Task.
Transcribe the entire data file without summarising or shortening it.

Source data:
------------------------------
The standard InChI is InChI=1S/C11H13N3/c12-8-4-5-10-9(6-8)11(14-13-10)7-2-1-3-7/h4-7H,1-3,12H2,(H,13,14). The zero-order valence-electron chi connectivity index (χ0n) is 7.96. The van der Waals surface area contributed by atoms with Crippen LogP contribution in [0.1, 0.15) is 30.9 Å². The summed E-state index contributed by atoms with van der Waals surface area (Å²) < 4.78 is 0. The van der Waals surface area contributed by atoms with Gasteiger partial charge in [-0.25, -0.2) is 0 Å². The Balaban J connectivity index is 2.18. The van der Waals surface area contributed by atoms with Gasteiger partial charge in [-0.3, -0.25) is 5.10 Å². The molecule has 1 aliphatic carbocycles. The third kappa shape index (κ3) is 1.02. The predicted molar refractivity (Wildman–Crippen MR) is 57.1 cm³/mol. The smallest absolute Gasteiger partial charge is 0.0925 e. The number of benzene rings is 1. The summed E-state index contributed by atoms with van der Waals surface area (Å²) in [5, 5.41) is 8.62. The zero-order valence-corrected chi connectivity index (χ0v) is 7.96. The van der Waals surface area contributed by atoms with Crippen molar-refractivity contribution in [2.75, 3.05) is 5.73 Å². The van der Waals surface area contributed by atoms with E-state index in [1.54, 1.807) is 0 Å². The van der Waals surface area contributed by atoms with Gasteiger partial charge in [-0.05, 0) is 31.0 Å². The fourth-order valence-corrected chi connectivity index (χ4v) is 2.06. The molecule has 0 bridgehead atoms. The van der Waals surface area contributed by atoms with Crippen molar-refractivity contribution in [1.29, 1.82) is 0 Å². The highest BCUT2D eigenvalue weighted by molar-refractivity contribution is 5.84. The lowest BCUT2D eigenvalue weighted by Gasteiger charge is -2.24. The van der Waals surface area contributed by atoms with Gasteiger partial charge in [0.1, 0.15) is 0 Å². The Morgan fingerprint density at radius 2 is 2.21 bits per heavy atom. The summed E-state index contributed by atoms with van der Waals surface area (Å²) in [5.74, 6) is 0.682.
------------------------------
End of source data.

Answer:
The standard InChI is InChI=1S/C11H13N3/c12-8-4-5-10-9(6-8)11(14-13-10)7-2-1-3-7/h4-7H,1-3,12H2,(H,13,14). The zero-order valence-electron chi connectivity index (χ0n) is 7.96. The van der Waals surface area contributed by atoms with Crippen LogP contribution in [0.1, 0.15) is 30.9 Å². The summed E-state index contributed by atoms with van der Waals surface area (Å²) < 4.78 is 0. The van der Waals surface area contributed by atoms with Gasteiger partial charge in [-0.25, -0.2) is 0 Å². The Balaban J connectivity index is 2.18. The van der Waals surface area contributed by atoms with Gasteiger partial charge in [-0.3, -0.25) is 5.10 Å². The molecule has 1 aliphatic carbocycles. The third kappa shape index (κ3) is 1.02. The predicted molar refractivity (Wildman–Crippen MR) is 57.1 cm³/mol. The smallest absolute Gasteiger partial charge is 0.0925 e. The number of benzene rings is 1. The summed E-state index contributed by atoms with van der Waals surface area (Å²) in [5, 5.41) is 8.62. The zero-order valence-corrected chi connectivity index (χ0v) is 7.96. The van der Waals surface area contributed by atoms with Crippen molar-refractivity contribution in [2.75, 3.05) is 5.73 Å². The van der Waals surface area contributed by atoms with E-state index in [1.54, 1.807) is 0 Å². The van der Waals surface area contributed by atoms with Gasteiger partial charge in [-0.05, 0) is 31.0 Å². The fourth-order valence-corrected chi connectivity index (χ4v) is 2.06. The molecule has 0 bridgehead atoms. The van der Waals surface area contributed by atoms with Crippen molar-refractivity contribution in [1.29, 1.82) is 0 Å². The highest BCUT2D eigenvalue weighted by molar-refractivity contribution is 5.84. The lowest BCUT2D eigenvalue weighted by Gasteiger charge is -2.24. The van der Waals surface area contributed by atoms with Gasteiger partial charge in [0.1, 0.15) is 0 Å². The Morgan fingerprint density at radius 2 is 2.21 bits per heavy atom. The summed E-state index contributed by atoms with van der Waals surface area (Å²) in [5.74, 6) is 0.682.